Mayor Turner says this resume is worth $95K annually to the City of Houston

In eight seconds, that question resulted in two denials from Houston Mayor Sylvester Turner.

"What is your relationship with Marvin Agumagu?"

In eight seconds, that question resulted in two denials from Houston Mayor Sylvester Turner.

Five days after telling KPRC 2 Investigates, “I have no idea who you are talking about," Turner came clean.

Turner admitted that he knew Agumagu after KPRC 2's initial report on Sept. 30 was filled with overwhelming evidence that he did.

Agumagu is the man who landed a publicly funded $95,000 a year internship at the Houston Airport System. The internship has no educational component and was crafted in a matter of days.

All of it starting with an email from Agumagu to the City's chief development officer, Andy Icken, that read: "Per Mayor Turner's request, I am sending you my resume for your review."

A few weeks later, Turner signed off on the sweetheart deal, officially creating the lucrative one-of-a-kind internship.

What is Turner saying to KPRC 2 Investigates about Agumagu?


Turner has refused to answer any questions on three occasions in the past week. On one occasion, Turner walked out on a scheduled news conference and, on another, he sneaked into the back of a building.

Turner’s communications team also turned down our request for a formal interview days after it was requested.

Agumagu’s “significant” work experience

In his Oct. 4, 2018, letter recommending Agumagu as the airport's first executive intern, Airport Director Mario Diaz wrote, Agumagu had “significant work experience in Governmental Relations and International Affairs.”

After Channel 2 Investigates reviewed personnel records, Houston-based employment attorney Todd Slobin said, "I don't see anything in these documents that show significant international experience."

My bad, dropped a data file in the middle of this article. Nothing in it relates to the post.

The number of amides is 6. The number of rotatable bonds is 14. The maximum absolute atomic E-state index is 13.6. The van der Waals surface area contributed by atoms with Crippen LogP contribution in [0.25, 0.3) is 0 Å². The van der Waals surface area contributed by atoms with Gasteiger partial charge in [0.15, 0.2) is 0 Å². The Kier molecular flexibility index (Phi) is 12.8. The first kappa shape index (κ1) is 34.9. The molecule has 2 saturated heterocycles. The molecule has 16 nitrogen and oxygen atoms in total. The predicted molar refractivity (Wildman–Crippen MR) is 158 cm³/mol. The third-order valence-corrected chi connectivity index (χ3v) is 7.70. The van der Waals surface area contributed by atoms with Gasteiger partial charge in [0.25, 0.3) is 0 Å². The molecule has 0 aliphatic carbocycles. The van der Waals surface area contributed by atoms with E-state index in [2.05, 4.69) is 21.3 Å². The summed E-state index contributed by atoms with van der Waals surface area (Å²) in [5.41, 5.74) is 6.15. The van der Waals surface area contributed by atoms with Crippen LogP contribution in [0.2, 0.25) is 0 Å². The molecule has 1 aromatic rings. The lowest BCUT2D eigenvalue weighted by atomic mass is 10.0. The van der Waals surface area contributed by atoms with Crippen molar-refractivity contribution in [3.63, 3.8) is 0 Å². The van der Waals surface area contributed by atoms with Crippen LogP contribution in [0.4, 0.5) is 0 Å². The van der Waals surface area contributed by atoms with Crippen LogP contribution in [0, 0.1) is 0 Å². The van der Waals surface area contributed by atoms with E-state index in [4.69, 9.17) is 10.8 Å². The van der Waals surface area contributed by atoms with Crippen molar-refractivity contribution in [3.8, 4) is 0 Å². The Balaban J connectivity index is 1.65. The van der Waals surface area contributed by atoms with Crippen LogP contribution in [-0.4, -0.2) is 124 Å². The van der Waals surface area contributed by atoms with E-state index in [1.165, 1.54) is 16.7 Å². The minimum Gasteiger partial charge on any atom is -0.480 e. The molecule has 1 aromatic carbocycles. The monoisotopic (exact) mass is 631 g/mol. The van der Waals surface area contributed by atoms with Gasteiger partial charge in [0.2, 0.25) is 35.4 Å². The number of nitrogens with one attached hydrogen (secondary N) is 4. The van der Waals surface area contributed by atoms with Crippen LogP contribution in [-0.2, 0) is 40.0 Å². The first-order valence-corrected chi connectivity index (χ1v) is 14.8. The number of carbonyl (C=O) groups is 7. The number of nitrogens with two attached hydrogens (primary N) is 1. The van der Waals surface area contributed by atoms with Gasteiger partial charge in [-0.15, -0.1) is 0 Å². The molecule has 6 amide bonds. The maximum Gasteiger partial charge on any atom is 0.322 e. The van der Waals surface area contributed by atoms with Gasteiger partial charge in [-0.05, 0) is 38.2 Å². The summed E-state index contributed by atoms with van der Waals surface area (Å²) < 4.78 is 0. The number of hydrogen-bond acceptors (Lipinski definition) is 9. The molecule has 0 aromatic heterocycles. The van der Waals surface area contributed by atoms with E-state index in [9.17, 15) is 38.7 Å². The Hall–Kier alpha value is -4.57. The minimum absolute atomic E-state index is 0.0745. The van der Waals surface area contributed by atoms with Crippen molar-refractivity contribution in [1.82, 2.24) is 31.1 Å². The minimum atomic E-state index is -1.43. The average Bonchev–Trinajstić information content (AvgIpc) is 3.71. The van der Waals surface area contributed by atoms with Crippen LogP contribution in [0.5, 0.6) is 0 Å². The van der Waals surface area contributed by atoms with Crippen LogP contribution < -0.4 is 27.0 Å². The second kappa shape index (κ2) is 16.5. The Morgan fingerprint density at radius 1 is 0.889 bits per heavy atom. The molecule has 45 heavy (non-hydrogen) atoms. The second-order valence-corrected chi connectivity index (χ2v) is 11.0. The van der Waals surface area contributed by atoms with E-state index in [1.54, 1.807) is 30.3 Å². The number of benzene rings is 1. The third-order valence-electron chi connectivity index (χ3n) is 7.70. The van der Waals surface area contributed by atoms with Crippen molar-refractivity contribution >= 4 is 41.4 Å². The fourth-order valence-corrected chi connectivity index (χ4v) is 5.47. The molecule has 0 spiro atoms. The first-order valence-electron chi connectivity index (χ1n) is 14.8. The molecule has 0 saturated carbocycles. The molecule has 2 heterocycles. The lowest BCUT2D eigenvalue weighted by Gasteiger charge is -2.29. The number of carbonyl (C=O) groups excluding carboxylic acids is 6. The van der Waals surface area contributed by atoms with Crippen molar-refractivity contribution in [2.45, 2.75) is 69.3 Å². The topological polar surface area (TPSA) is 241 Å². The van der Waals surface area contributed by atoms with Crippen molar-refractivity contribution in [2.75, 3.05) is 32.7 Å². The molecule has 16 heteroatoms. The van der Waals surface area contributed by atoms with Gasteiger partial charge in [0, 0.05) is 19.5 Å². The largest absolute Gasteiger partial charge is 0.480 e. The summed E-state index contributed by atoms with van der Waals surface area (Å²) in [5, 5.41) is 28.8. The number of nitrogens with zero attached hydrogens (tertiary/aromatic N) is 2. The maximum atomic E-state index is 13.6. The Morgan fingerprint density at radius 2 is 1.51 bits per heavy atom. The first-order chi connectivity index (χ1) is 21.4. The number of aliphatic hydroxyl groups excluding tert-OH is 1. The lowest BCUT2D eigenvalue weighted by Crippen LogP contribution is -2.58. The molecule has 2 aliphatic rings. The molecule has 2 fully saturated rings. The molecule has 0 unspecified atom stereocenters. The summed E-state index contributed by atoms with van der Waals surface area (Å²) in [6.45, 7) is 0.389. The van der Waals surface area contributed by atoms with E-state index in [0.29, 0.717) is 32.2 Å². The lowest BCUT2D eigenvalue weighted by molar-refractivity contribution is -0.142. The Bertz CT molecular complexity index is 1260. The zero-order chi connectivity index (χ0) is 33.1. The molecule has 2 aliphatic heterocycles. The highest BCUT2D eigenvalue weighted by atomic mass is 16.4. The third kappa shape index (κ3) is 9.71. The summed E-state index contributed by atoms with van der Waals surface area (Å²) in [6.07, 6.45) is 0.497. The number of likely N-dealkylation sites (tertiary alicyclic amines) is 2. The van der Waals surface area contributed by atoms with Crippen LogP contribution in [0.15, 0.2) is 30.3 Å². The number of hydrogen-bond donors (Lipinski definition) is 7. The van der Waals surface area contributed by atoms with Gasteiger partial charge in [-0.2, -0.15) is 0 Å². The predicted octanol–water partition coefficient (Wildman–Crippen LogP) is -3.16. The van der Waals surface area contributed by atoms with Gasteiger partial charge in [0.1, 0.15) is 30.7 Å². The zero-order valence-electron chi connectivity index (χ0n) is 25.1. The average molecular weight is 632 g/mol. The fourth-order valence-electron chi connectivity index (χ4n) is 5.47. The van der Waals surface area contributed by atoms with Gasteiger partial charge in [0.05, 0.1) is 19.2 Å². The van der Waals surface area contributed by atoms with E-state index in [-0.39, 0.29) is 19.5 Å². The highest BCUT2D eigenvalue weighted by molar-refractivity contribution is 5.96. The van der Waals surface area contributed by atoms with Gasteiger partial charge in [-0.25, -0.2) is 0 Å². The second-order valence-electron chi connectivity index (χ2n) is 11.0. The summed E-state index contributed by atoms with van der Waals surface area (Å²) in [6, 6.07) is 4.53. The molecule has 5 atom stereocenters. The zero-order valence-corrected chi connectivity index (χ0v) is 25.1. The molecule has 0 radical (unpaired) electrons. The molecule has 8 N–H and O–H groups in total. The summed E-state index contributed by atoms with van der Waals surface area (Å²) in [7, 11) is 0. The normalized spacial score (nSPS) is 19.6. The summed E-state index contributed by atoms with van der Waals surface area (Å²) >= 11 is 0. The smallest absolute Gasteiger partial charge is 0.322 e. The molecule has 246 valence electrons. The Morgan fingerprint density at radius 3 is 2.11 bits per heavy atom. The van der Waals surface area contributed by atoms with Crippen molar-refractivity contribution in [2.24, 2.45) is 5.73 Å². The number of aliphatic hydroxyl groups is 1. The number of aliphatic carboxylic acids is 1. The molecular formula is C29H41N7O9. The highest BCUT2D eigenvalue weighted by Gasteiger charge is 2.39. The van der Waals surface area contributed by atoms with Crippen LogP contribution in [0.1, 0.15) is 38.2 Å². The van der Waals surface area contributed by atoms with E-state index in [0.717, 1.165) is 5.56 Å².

What Agumagu’s resume reveals

  • He worked for six months as an intern for the Mayor's Office of Government Relations.
  • He worked for one month as an intern for the Office of the City Attorney.
  • He worked for four months as an administrative assistant in the Mayor’s Office of Trade and International Affairs, where he worked to promote Houston globally.
  • He worked for five months as an international outreach liaison and constitute representative for U.S. Rep. Sheila Jackson Lee.

In all, Agumagu's resume shows a total of approximately 18 months of government relations experience.

Click here to see Agumagu's resume

Mayor’s inner circle defending the $95,000 internship through social media

Agumagu’s bachelor's, master's and law degrees have been key talking points in Turner's staunch defense of Agumagu's sweetheart deal. Turner's inner circle spent hours on Twitter this past weekend, attempting to justify the $95,000 internship.

Bill Kelly, the mayor's director of government relations, had his fingers working overtime bragging about the credentials of current and former staff, including Agumagu, writing, at one point:

“Intern: Marvin Agumagu. Lawyer.”

One huge problem: That’s false.

Agumagu is not a lawyer, according to the State Bar of Texas. A Democratic strategist told Kelly to “stop tweeting.”

Licensed city attorneys making less than Agumagu

Channel 2 Investigates identified several licensed attorneys working for the City of Houston are making less than Agumagu's $95,000 a year salary. We counted over 20 state-licensed attorneys with years of experience that all make less than Agumagu.

Other millennials had no shot at Agumagu’s internship

In the aftermath of our investigative reports, Turner has been touting his administration’s approach to embracing millennials. Turner made the position clear during the Oct. 2 debate, saying, "I'm proud of the fact we are bringing millennials into City Hall."

In the case of the publicly funded $95,000 a year airport internship, however, Agumagu was the only millennial who got a shot.

The executive internship was never publicly posted and never shared with other millennials who were working hard for an opportunity. Diaz and Turner kept the executive internship off the radar, using a clause in the city charter.

Turner signed off, knowing full well that no one else could compete against Agumagu, whom Turner wrote he had known personally in 2017.

One key question remains unanswered: What is Turner's relationship with Agumagu?

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